Leslie Nickels shared her love of occupational health history with others, including Mark Catlin, director of safety and health for the Service Employees International Union. (Mark’s YouTube channel features hundreds of archival film and video clips on worker safety topics.) In December 2016, Mark said that Leslie gave him a “grand afternoon labor history tour” around Chicago. It included a stop at the Haymarket Memorial monument at its temporary location in Chicago’s Union Park.
Mark also shared this memory with me:
About a year ago, Leslie emailed me excited about listening to the voice of Alice Hamilton, on a 1963 oral history interview she’d uncovered at the Center for the History of Medicine at the Countway Library of Medicine in Boston.
A few weeks later, I was at that same library. As I heard Dr. Hamilton’s voice for the first time – I texted Leslie that I was happily smiling as I listened.
She immediately texted back – ‘I did the same!’
That audio recording (3 minutes) is available on Mark Catlin’s YouTube Channel. On it, you’ll hear Dr. Alice Hamilton speaking with Dr. Jean Curran about the inadequacy of protecting workers from lead poisoning. (Curran’s voice is heard at the beginning of the recording.) I can absolutely imagine the joyful look on Leslie’s face as she listened to the voice of Alice Hamilton. Leslie Nickels—the educator and activist—would encourage you to listen to Alice Hamilton’s voice for yourself.
Upon accepting the award from the Health & Medicine Policy Research Group, Leslie shared words of advice from Alice Hamilton’s mother.
“There are two kinds of people in the world: those who say ‘somebody ought to do something about it, but why should it be I’, and those who say, ‘somebody must do something about it, then why not I?”
Leslie Nickels embraced that maxim with gusto. She said, “why not I?” time and time again. Our world is a better place because she did.
Another major recent loss was the death of Jack Sheehan, former Legislative Director of the United Steelworkers and literally one of the founding fathers of the Occupational Safety and Health Act. Back in the early 1980’s when I was just starting out in occupational safety and health, I would frequently run into Jack at meetings and conferences and was always transfixed at his historical knowledge, his wisdom, his strategic advice and his good humor (which was not easy in the year of Ronald Reagan.) And, as Mike Wright describes below, his ability to merge concerns of labor and environmental activists — because steelworkers breathed the air inside and outside of the steel mills. Jack died on December 21 at the age of 91.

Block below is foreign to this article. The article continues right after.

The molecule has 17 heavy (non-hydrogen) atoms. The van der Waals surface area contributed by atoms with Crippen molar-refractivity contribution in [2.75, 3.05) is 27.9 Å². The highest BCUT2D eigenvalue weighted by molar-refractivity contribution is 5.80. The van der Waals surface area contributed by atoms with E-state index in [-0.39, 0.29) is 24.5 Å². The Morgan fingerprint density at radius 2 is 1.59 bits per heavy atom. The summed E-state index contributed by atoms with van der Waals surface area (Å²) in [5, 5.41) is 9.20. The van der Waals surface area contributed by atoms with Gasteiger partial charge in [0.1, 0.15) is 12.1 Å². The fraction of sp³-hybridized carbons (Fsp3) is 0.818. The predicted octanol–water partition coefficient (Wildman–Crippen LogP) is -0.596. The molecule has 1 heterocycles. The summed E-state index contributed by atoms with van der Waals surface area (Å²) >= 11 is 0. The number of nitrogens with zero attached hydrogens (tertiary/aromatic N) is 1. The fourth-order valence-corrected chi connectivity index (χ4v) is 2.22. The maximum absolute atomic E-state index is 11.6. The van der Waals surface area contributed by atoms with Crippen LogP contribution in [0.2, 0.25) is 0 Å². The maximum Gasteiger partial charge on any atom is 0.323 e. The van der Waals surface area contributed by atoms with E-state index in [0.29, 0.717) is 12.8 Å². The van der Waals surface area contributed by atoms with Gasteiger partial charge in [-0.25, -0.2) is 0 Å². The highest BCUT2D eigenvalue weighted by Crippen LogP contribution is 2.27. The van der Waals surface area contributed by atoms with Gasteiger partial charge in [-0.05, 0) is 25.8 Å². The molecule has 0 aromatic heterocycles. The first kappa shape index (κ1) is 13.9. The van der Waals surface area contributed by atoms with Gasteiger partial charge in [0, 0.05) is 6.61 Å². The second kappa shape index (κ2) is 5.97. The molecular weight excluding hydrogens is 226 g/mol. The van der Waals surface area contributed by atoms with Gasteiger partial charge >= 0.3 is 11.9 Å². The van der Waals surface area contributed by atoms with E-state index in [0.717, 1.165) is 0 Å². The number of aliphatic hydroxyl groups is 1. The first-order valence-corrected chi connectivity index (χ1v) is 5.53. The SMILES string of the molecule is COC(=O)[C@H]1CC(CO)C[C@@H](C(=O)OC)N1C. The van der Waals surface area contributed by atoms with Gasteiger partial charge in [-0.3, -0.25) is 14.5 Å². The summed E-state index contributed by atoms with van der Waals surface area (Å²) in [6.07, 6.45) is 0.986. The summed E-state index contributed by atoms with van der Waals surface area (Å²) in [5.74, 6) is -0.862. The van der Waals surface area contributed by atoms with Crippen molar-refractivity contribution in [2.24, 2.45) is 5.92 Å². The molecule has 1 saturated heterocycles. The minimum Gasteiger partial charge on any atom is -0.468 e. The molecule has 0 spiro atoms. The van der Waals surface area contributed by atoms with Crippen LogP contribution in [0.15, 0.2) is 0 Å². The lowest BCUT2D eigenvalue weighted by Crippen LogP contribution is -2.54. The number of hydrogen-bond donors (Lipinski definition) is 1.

A few comments about Jack, first from USW Health and Safety Director Mike Wright:
Jack was one of the driving forces behind the creation of both OSHA and MSHA, and he kept up with safety and health issues; he was always willing to help think through strategic questions or to talk to a member of Congress when either agency needed some protection. But his greatest contribution may have been to environmental activism. He made environment a union issue in the 1960’s. Through Jack the USWA lobbied hard for every major environmental bill beginning with the Clean Air Act in 1963. Under Jack’s leadership we held our first union-wide environmental conference a year before the first Earth Day. We were a founding member of the National Clean Air Coalition. Sometimes environmentalists would praise us for being environmental in spite of the fact that we are a smokestack union. “You don’t understand,” Jack would say, “we’re environmental BECAUSE we’re a smokestack union.”
And from Steve Wodka who worked with Jack and Tony Mazzocchi to pass the OSHAct.
While Tony and I may have supplied some of the ammunition for the passage of OSHA, Jack provided the skills to use it up on the Hill. He knew his way around, he knew who to contact, and he knew what strategies would be successful. There is no question that there would not have been an Occupational Safety and Health Act without Jack. I enjoyed working with him. I am sad to hear that he is no longer with us.
Mike provided a copy of an article in the Pittsburgh Post Gazette when Jack retired
Most people outside of the United Steelworkers union don’t know Jack Sheehan. But he probably had an impact on your pension, the safety of your workplace, and the quality of the air that you breathe.
Since becoming a Washington lobbyist for the USW in 1959, Sheehan has earned a reputation as an environmentalist, a consumer activist and an advocate of workplace safety and employee pension rights.
A founder of the Consumer Federation of America, Sheehan backed the Truth in Lending bill and the Employee Retirement Income Security Act of 1974, passed to protect workers from the loss of promised pension or health benefits.
“Prior to 1974, pension plans were rewarded for longevity. You left beforehand and you were out,” Sheehan, 70, said last week while preparing for his retirement on Friday. “Now it’s five years and you (are vested). That was a big breakthrough.”
Sheehan also had a hand in the development of laws that formed the Occupational Safety and Health Administration, which oversees workplace safety, and the Mine Safety and Health Administration, OSHA’s counterpart in the mining industry. He pushed for the Clean Air Act, the Civil Rights Act, the reformation of immigration laws and a minimum wage law – even though his members were highly paid industry workers.
I like to think that all that time that I’ve been here was kind of a fulfillment of a contract known as the New Deal,” Sheehan said. “It was kind of a social contract – the Truth in Lending bill, ERISA, Clean Air, OSHA. These were all dealing with a person’s economic welfare, the quality of their life, and the union was committed to advancing the quality of life.”